Prepared by Susan J. Ackerman, MD, Lisa F. Baron, MD, and
Tara C. Noone, MD, Department of Radiology, Medical University of
South Carolina, Charleston, SC.
A 76-year-old woman presented with a pelvic mass on physical
examination. Her medical history was unremarkable. An ultrasound
examination was performed.
Ultrasound of the pelvis was performed with a 3-Mhz transducer.
A well-defined heterogeneous mass was noted in the right adnexa
measuring 4.7 * 5.0 * 3.5 cm (figure 1). The mass was primarily
hypoechoic with echogenic foci scattered throughout. Eccentrically
located within the mass was a 1.5-cm heterogeneous nodule with a
sonolucent center. Doppler evaluation showed arterial flow (figure
2). No ascities or adenopathy was noted. No normal right ovarian
tissue was seen. The left ovary was normal in appearance. The
uterus was absent surgically. Because of the possibility of
malignancy, the right adnexal mass was removed surgically and
pathologically proven to be struma ovarii.
Struma ovarii is a rare germ-cell tumor of the ovary, consisting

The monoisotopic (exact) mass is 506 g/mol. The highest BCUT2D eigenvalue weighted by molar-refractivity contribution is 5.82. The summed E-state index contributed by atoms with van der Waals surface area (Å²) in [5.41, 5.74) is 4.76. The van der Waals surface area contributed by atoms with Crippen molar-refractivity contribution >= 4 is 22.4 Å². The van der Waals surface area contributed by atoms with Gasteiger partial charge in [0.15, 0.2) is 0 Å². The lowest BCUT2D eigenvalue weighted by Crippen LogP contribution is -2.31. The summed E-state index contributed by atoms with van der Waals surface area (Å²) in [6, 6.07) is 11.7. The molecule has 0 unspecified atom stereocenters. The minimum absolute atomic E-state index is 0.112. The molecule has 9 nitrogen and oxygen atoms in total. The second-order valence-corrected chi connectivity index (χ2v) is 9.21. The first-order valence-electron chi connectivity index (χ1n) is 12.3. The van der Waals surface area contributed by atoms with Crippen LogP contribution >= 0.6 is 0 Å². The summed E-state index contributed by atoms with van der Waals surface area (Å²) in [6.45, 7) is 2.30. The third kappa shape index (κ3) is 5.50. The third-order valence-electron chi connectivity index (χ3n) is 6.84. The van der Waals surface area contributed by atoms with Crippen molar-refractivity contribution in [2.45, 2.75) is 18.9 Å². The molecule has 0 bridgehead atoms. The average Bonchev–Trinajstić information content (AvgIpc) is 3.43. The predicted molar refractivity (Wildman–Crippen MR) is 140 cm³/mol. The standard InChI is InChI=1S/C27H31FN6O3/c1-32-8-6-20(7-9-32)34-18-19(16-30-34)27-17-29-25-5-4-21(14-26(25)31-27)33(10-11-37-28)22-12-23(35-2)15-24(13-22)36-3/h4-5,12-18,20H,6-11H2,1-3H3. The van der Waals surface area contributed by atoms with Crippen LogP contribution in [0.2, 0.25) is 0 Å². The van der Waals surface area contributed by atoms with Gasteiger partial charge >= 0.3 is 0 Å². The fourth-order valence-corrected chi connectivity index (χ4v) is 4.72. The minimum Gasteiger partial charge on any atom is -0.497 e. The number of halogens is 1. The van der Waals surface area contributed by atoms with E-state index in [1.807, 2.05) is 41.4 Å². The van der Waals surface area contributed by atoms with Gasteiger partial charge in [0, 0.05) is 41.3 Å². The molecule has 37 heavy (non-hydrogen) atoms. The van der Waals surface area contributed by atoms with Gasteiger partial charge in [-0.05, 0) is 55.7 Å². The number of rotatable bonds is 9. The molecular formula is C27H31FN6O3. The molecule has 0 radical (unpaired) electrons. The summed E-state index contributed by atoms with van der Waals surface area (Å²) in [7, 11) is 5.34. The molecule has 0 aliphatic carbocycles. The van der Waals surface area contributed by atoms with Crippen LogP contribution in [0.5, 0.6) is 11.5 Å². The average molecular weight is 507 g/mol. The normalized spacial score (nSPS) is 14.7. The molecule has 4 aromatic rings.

mainly of thyroid tissue. Ninety-five percent of these tumors are
benign. Five percent of these tumors contain a carcinoid component
considered malignant transformation.
Only 5% of these malignant tumors metastasize. Struma ovarii tumors
are generally asymptomatic and are usually discovered incidentally
during a routine physical examination. Seldom, patients may
complain of a palpable pelvic mass. However, in a few cases, these
tumors can secrete thyroid hormones and the patients present with
symptoms seen in hyperthyroidism such as thyroid enlargement and
Elevated cancer antigen 125 (CA-125) levels are rarely seen with
struma ovarii, usually in the setting of ascites.
In order to make the correct diagnosis, histologic examination of
the mass ovary must show thyroid follicles.
Immunohistochemical staining for thyroglobulin may be done in
For benign pure struma ovarii, surgical resection is usually
curative with complete resolution of the patient's symptoms.